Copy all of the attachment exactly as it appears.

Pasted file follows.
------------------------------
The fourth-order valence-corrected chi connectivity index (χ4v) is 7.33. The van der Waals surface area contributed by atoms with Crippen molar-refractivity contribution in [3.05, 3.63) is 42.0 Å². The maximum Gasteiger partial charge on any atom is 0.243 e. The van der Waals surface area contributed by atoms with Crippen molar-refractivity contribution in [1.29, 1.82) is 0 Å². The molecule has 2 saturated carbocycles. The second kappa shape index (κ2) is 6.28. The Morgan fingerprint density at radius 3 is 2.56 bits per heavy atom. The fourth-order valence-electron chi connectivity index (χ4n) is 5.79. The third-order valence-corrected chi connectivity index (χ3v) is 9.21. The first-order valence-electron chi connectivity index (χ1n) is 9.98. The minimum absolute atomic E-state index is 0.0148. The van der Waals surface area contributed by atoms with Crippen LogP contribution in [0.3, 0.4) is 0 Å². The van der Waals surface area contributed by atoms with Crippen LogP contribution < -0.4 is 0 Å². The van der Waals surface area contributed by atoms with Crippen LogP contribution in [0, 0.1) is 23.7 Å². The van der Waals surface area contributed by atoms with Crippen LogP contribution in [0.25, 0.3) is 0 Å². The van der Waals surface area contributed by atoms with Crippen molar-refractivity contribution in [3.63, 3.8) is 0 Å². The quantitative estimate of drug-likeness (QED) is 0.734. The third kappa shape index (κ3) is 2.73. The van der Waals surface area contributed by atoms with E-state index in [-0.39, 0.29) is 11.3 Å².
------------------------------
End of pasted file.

The fourth-order valence-corrected chi connectivity index (χ4v) is 7.33. The van der Waals surface area contributed by atoms with Crippen molar-refractivity contribution in [3.05, 3.63) is 42.0 Å². The maximum Gasteiger partial charge on any atom is 0.243 e. The van der Waals surface area contributed by atoms with Crippen molar-refractivity contribution in [1.29, 1.82) is 0 Å². The molecule has 2 saturated carbocycles. The second kappa shape index (κ2) is 6.28. The Morgan fingerprint density at radius 3 is 2.56 bits per heavy atom. The fourth-order valence-electron chi connectivity index (χ4n) is 5.79. The third-order valence-corrected chi connectivity index (χ3v) is 9.21. The first-order valence-electron chi connectivity index (χ1n) is 9.98. The minimum absolute atomic E-state index is 0.0148. The van der Waals surface area contributed by atoms with Crippen LogP contribution in [0.3, 0.4) is 0 Å². The van der Waals surface area contributed by atoms with Crippen LogP contribution < -0.4 is 0 Å². The van der Waals surface area contributed by atoms with Crippen LogP contribution in [0, 0.1) is 23.7 Å². The van der Waals surface area contributed by atoms with Crippen LogP contribution in [0.25, 0.3) is 0 Å². The van der Waals surface area contributed by atoms with Crippen molar-refractivity contribution in [3.63, 3.8) is 0 Å². The quantitative estimate of drug-likeness (QED) is 0.734. The third kappa shape index (κ3) is 2.73. The van der Waals surface area contributed by atoms with E-state index in [-0.39, 0.29) is 11.3 Å².